FCA outlines plan to simplify cash savings market

The FCA’s 2015 Cash Savings Market Study found that the cash savings market is not operating effectively for many consumers, especially those with easy access cash savings accounts or easy access cash ISAs.  The current market setup also leads to a lack of competition for longstanding customers, who tend to receive lower interest rates on their savings than new customers.  Following that study, the FCA published a Discussion Paper (DP18/6) which outlined potential solutions to tackle those issues, including the introduction of a Basic Savings Rate (BSR).  Against this backdrop, the FCA has today launched a consultation on its proposals to simplify and improve competition in the cash savings market; the FCA intends to make it easier for consumers to understand the cash savings market and to get a good deal.

The proposed rules build on the proposals put forward in DP18/6, save that the BSR has been renamed Single Easy Access Rate (SEAR).  The FCA aims to maintain competition on new savings accounts by affording firms the flexibility to offer customers a range of introductory rates for up to 12 months of opening a new account, following which firms would apply one SEAR for their easy access cash savings accounts, and one rate for their easy access cash ISAs.  The FCA also hopes that this will ensure equal benefits for their longer-standing customers, who would have the SEAR applied to their savings accounts or ISAs when the new rules come into force.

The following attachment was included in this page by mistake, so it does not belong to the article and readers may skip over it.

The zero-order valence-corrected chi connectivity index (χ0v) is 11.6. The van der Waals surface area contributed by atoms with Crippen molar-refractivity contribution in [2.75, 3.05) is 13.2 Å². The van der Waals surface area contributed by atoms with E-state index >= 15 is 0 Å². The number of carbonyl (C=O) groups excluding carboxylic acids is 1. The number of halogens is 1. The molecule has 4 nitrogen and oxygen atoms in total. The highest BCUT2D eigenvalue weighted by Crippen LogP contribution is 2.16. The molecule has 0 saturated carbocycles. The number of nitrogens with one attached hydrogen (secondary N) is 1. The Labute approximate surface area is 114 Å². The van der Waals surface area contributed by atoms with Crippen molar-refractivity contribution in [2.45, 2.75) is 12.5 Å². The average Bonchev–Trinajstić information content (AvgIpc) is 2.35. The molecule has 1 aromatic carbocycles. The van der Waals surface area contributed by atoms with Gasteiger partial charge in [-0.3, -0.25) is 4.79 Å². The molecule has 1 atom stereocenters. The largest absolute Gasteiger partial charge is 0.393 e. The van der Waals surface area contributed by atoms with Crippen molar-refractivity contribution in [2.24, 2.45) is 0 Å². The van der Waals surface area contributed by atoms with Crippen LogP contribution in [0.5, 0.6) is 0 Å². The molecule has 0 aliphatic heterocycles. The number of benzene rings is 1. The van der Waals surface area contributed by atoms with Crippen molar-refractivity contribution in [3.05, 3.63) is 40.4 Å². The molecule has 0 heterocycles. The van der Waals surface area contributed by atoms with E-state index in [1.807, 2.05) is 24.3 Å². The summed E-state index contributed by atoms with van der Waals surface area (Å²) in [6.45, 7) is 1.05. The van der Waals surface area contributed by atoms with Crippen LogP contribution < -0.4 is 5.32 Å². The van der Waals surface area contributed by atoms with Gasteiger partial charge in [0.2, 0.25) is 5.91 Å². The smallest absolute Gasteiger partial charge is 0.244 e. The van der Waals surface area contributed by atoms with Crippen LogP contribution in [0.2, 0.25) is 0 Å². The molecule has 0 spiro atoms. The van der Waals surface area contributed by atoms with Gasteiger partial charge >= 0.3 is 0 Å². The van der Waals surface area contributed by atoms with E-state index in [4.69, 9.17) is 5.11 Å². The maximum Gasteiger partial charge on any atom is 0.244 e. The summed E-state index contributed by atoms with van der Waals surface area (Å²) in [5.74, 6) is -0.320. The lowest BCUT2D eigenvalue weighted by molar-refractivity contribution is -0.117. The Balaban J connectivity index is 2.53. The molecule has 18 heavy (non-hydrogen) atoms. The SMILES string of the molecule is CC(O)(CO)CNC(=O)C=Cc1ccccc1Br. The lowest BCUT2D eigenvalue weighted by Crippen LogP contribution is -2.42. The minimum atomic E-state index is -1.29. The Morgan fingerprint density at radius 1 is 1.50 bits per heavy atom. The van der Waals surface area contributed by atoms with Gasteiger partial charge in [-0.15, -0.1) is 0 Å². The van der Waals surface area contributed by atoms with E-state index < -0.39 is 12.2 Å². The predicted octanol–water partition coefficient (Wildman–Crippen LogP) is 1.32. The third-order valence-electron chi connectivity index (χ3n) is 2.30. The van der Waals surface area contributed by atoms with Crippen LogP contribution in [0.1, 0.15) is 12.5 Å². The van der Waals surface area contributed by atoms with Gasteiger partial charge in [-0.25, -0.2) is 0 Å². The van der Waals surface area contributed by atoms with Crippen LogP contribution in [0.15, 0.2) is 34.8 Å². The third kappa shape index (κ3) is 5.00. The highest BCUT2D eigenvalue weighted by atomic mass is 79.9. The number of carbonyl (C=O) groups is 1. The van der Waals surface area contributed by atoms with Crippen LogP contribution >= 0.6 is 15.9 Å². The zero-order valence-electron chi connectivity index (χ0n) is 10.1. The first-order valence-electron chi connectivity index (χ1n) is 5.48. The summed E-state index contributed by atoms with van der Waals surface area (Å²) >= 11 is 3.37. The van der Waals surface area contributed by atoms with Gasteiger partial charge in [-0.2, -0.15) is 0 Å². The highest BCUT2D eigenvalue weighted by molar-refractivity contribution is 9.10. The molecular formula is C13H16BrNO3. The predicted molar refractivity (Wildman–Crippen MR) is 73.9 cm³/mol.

The FCA will also require firms to publish clear data on their SEARs to enable third parties, e.g. intermediaries and media organisations, to more easily highlight the rates between products and providers.  The regulator hopes that this ‘sunlight remedy’ will drive competition and transparency by making it easier for consumers to navigate the market.

Responses are invited by 9 April.  The FCA intends to publish next steps, and if it decides to make new rules, its final instrument, in the second half of 2020.

Emma Radmore